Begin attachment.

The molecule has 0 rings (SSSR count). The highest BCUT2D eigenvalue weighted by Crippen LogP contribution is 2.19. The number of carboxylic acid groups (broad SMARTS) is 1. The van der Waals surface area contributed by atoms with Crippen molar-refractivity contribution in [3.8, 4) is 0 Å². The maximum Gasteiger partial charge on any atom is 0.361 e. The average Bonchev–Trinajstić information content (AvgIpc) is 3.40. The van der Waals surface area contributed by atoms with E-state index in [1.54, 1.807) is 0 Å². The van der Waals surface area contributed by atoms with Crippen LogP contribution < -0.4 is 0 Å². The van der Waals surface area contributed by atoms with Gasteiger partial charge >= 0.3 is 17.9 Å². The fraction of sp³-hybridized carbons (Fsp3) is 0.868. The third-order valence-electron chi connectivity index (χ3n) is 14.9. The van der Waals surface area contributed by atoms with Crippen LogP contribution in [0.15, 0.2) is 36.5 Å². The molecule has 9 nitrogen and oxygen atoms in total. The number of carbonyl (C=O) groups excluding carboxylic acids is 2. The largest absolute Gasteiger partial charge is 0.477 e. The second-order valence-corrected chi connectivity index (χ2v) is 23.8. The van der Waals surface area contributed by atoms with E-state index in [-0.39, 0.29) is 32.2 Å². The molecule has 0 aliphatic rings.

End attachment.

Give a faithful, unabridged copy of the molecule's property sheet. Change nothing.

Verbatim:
The molecule has 0 rings (SSSR count). The highest BCUT2D eigenvalue weighted by Crippen LogP contribution is 2.19. The number of carboxylic acid groups (broad SMARTS) is 1. The van der Waals surface area contributed by atoms with Crippen molar-refractivity contribution in [3.8, 4) is 0 Å². The maximum Gasteiger partial charge on any atom is 0.361 e. The average Bonchev–Trinajstić information content (AvgIpc) is 3.40. The van der Waals surface area contributed by atoms with E-state index in [1.54, 1.807) is 0 Å². The van der Waals surface area contributed by atoms with Crippen LogP contribution < -0.4 is 0 Å². The van der Waals surface area contributed by atoms with Gasteiger partial charge >= 0.3 is 17.9 Å². The fraction of sp³-hybridized carbons (Fsp3) is 0.868. The third-order valence-electron chi connectivity index (χ3n) is 14.9. The van der Waals surface area contributed by atoms with Crippen LogP contribution in [0.15, 0.2) is 36.5 Å². The molecule has 9 nitrogen and oxygen atoms in total. The number of carbonyl (C=O) groups excluding carboxylic acids is 2. The largest absolute Gasteiger partial charge is 0.477 e. The second-order valence-corrected chi connectivity index (χ2v) is 23.8. The van der Waals surface area contributed by atoms with E-state index in [-0.39, 0.29) is 32.2 Å². The molecule has 0 aliphatic rings.